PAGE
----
If there’s one element that might be missing, it would be the inclusion of some discussion about artificial intelligence (AI) and how that new technology threatens to displace human laborers in the new millennium. According to the show’s curator, Rachel Donaldson, AI never came up during the open listening sessions held at the BMI during the show’s development phase. Perhaps workers were thinking of more tangible issues.

Most of us are still having trouble wrapping our heads around the evasive yet all-encompassing phenomenon that is AI. However, a sixth theme devoted to technology would have certainly strengthened Collective Action, making a thorough exhibition even stronger. 

Photo by Aaron Curtis
Photo by Aaron Curtis

The American labor movement helped to ensure that the many workers who contributed to the country’s progress weren’t left out in the cold. It kept children out of factories, shortened the work week, and made working families feel proud of their part in building a great nation. From the creation of the clipper ship to the shipyards of Bethlehem Steel and beyond, Baltimore was central to that effort. 

There has been a decline in collectivization in recent decades, however, as many states have passed “right to work” laws, hindering the grassroots efforts of the earlier labor movement. Considering the many threats facing workers in the future—from automation to union-busting—it’s high time we reconsider the important role workers have played, and continue to play, in making this country strong.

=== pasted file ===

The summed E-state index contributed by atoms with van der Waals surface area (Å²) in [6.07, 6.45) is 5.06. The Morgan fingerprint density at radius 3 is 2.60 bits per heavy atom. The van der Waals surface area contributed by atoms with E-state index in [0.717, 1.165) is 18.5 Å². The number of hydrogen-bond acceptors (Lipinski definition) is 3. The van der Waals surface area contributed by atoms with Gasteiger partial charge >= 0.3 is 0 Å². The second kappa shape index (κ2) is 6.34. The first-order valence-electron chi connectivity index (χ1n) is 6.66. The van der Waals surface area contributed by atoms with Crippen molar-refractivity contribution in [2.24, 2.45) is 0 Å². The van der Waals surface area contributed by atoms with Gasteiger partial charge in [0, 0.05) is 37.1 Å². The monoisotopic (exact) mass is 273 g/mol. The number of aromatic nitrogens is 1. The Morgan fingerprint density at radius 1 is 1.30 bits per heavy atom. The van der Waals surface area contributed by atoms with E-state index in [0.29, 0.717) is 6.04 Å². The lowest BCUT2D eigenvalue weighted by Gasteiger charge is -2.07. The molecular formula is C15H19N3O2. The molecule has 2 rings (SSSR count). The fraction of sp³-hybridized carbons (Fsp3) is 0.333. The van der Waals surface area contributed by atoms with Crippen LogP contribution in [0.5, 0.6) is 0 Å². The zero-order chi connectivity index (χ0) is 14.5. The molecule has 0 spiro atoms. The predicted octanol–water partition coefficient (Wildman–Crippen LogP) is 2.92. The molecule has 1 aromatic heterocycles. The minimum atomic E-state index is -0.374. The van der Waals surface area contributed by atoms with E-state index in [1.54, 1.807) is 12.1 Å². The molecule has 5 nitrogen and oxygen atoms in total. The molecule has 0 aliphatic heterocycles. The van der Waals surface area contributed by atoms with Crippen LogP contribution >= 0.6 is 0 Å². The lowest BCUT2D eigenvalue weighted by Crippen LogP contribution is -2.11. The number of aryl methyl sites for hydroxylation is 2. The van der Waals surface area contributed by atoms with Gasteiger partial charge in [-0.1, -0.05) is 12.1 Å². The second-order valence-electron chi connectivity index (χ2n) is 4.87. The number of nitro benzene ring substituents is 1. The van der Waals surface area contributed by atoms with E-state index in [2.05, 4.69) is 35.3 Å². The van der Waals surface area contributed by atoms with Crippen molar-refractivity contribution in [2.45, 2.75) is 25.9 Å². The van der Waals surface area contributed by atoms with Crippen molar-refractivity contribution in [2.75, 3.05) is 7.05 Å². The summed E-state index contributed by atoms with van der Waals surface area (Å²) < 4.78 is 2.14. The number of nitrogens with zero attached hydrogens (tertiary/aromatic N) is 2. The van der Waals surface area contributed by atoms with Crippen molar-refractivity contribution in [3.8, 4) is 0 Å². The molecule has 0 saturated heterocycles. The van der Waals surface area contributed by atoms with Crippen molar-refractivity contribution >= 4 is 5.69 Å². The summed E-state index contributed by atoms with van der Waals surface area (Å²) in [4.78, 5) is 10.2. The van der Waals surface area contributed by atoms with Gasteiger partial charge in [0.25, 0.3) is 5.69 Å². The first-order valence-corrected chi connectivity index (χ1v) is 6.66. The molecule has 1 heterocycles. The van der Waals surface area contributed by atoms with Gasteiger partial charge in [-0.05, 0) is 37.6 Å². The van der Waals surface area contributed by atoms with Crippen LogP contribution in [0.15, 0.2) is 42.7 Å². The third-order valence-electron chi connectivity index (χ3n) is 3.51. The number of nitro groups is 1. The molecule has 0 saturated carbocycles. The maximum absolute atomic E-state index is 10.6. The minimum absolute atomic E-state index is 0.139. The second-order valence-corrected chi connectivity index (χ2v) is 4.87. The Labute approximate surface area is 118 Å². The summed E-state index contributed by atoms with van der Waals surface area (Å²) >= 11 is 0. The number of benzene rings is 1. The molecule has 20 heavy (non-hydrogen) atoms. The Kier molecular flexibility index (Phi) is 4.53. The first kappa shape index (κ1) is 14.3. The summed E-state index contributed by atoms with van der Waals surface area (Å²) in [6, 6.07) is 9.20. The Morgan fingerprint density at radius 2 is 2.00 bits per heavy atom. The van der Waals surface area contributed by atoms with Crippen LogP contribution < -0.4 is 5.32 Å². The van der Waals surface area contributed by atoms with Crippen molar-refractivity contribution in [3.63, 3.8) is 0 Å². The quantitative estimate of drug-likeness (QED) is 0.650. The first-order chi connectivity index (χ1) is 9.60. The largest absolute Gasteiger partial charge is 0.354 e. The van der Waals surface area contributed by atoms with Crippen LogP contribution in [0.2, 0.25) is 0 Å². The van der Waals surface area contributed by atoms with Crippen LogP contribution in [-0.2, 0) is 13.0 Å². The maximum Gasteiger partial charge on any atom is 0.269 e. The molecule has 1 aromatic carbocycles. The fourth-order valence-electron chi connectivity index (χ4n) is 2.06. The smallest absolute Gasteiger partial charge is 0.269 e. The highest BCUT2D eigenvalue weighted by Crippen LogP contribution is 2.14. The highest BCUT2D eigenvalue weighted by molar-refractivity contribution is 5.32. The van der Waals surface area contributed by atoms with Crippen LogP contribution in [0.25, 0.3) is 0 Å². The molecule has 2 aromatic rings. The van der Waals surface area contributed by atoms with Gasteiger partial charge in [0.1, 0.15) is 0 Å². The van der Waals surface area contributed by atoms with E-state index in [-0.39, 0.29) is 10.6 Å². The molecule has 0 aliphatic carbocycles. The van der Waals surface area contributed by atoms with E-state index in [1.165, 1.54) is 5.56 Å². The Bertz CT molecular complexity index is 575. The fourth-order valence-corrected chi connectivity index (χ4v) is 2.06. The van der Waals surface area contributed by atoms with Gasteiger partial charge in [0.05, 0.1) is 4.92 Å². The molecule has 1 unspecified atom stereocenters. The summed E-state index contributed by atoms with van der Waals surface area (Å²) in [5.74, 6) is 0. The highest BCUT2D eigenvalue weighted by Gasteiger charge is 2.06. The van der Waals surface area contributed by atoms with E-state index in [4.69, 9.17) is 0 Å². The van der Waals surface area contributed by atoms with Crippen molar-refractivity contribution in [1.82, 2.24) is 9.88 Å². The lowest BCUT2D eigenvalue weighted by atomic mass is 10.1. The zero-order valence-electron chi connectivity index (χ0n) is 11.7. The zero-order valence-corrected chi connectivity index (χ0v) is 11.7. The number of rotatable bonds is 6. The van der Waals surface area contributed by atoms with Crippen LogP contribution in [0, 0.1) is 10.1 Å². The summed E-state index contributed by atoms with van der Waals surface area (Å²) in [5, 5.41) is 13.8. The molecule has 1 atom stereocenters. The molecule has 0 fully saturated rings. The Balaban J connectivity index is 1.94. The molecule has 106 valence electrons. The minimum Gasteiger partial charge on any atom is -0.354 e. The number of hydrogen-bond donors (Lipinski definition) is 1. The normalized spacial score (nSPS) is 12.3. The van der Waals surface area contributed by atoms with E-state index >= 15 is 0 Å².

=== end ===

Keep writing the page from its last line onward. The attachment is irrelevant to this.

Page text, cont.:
Collective Action at the Baltimore Museum of Industry provides a space to reflect on labor’s past and ponder its future. 

Photo by Aaron Curtis
Photo by Aaron Curtis

About the Baltimore Museum of Industry: The BMI is located at 1415 Key Highway, on the site of the old Platt Oyster Cannery complex. It sits in an industrial part of town along the Patapsco River, just west of Locust Point, a historically working-class neighborhood. An antiquated crane painted bright green with the letters “BMI” painted across the side of its cab serves as a landmark for the Museum. Not too far away is the Domino Sugar refinery, whose giant iconic sign has graced the city’s harbor since 1951.

Further out into the port, south of Ft. McHenry, used to stand the Francis Scott Key Bridge, which collapsed in late March after a container ship lost power and crashed into one of its support piers. Sadly, six Latino immigrant laborers, part of a maintenance crew working on the bridge that night, were killed in the accident. This review is dedicated to the lives of those six workers:

Dorlian Ronial Castillo Cabrera
Alejandro Hernandez Fuentes
Miguel Angel Luna Gonzalez
and Carlos Hernandez
Jose Mynor Lopez
Maynor Yasir Suazo-Sandoval

You are not forgotten.


Collective Action: Labor Activism in 21st Century Baltimore opened at the BMI on Wednesday, May 1st, and will be on view through 2025. A series of related public programs will be held throughout the show’s run.


Photo by Aaron Curtis
Photo by Aaron Curtis
Photo by Aaron Curtis
Photo by Aaron Curtis
Photo by Aaron Curtis